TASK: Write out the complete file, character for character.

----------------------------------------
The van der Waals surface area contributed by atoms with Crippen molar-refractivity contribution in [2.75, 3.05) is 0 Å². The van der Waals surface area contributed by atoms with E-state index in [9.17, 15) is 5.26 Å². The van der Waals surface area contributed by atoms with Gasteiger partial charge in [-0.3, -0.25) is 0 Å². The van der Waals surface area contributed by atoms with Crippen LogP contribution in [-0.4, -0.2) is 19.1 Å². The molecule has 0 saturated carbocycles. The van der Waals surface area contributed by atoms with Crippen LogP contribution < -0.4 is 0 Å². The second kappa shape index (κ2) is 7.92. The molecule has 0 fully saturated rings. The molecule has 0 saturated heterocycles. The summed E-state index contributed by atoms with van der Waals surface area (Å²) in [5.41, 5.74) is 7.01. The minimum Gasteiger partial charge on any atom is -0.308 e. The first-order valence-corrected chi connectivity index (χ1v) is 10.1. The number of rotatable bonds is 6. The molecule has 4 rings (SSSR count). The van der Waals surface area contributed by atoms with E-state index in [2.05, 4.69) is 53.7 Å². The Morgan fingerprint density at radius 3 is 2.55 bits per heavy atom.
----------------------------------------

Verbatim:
The van der Waals surface area contributed by atoms with Crippen molar-refractivity contribution in [2.75, 3.05) is 0 Å². The van der Waals surface area contributed by atoms with E-state index in [9.17, 15) is 5.26 Å². The van der Waals surface area contributed by atoms with Gasteiger partial charge in [-0.3, -0.25) is 0 Å². The van der Waals surface area contributed by atoms with Crippen LogP contribution in [-0.4, -0.2) is 19.1 Å². The molecule has 0 saturated carbocycles. The van der Waals surface area contributed by atoms with Crippen LogP contribution < -0.4 is 0 Å². The second kappa shape index (κ2) is 7.92. The molecule has 0 fully saturated rings. The molecule has 0 saturated heterocycles. The summed E-state index contributed by atoms with van der Waals surface area (Å²) in [5.41, 5.74) is 7.01. The minimum Gasteiger partial charge on any atom is -0.308 e. The first-order valence-corrected chi connectivity index (χ1v) is 10.1. The number of rotatable bonds is 6. The molecule has 4 rings (SSSR count). The van der Waals surface area contributed by atoms with E-state index in [2.05, 4.69) is 53.7 Å². The Morgan fingerprint density at radius 3 is 2.55 bits per heavy atom.